This civilised performance of the C-major Piano Concerto No.1 (from Berlin concerts in December 2016) is led-off by a dapper and nuanced introduction from the Philharmoniker and Christian Thielemann, the orchestra captured wide and deep, timpani hard-right, basses hard-left (violins antiphonal). With his first entry, Rudolf Buchbinder sets his stall out – sparkling playing with a gentle touch and afforded a concert-hall balance.
Buchbinder is not one to dominate or show-off, his fingers on the keys can be feather-light, phrasing is elegant, and he is musically considerate, first among equals – try from 7’55″-8’30” in the first movement where he demurs to woodwinds yet every note he plays shines through. In place of the often-chosen longest of Beethoven’s three cadenzas, Buchbinder offers something shorter if commensurate with his overall approach. The Largo flows with songful warmth, until 5’33″ when a more outspoken stance is taken – with Thielemann really emphasising pizzicatos – before reverie returns, a seductive clarinet in dialogue. The Finale sparkles at an articulate tempo, bringing out buffa elements, and if the ‘jazz’ episode is too respectful of its potential for swing (Friedrich Gulda, with the Vienna Philharmonic and Horst Stein, Decca, leads the way here), then it certainly dances gaily.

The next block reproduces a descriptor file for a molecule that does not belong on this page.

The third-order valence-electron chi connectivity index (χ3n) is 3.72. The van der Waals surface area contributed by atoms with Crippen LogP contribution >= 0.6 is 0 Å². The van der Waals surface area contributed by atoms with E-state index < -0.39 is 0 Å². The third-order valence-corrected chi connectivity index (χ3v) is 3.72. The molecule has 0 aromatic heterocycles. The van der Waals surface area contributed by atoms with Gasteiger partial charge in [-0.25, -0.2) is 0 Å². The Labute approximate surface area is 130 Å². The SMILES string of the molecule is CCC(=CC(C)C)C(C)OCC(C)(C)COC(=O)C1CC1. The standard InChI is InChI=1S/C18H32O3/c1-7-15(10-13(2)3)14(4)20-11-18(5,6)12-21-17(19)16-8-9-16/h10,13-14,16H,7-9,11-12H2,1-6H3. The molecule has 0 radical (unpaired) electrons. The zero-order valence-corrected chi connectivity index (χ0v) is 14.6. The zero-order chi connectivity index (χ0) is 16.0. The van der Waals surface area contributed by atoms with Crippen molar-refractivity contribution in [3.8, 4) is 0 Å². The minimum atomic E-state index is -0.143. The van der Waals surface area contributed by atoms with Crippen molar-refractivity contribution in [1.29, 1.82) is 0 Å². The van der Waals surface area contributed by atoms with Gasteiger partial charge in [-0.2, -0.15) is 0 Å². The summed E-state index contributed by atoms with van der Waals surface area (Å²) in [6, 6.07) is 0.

To Bremen last year to document the Variations, Opus 34, Buchbinder now given a closer profile. The rather solemn Theme yields to Beethoven’s genius for commentary on something rather initially unprepossessing and Buchbinder gives a relished and dynamic account of the whole. DG 483 7733.